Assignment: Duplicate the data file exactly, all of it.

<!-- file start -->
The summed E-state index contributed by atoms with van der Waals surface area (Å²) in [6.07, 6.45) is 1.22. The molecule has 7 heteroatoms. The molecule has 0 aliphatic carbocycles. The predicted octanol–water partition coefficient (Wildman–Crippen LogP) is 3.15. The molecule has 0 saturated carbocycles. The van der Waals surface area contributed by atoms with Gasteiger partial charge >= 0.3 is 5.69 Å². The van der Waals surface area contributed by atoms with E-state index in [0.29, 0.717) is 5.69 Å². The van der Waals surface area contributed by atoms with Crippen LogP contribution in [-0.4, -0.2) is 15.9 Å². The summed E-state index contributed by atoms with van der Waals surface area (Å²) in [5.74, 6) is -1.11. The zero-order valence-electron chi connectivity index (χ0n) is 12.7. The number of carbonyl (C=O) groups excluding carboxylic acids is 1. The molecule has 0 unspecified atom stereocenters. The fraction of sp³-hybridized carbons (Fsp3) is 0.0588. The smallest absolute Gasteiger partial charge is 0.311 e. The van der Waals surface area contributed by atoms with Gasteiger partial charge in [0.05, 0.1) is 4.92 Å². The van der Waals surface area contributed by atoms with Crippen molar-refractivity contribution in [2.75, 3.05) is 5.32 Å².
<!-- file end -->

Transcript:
The summed E-state index contributed by atoms with van der Waals surface area (Å²) in [6.07, 6.45) is 1.22. The molecule has 7 heteroatoms. The molecule has 0 aliphatic carbocycles. The predicted octanol–water partition coefficient (Wildman–Crippen LogP) is 3.15. The molecule has 0 saturated carbocycles. The van der Waals surface area contributed by atoms with Gasteiger partial charge >= 0.3 is 5.69 Å². The van der Waals surface area contributed by atoms with E-state index in [0.29, 0.717) is 5.69 Å². The van der Waals surface area contributed by atoms with Crippen LogP contribution in [-0.4, -0.2) is 15.9 Å². The summed E-state index contributed by atoms with van der Waals surface area (Å²) in [5.74, 6) is -1.11. The zero-order valence-electron chi connectivity index (χ0n) is 12.7. The number of carbonyl (C=O) groups excluding carboxylic acids is 1. The molecule has 0 unspecified atom stereocenters. The fraction of sp³-hybridized carbons (Fsp3) is 0.0588. The smallest absolute Gasteiger partial charge is 0.311 e. The van der Waals surface area contributed by atoms with Gasteiger partial charge in [0.05, 0.1) is 4.92 Å². The van der Waals surface area contributed by atoms with Crippen molar-refractivity contribution in [2.75, 3.05) is 5.32 Å².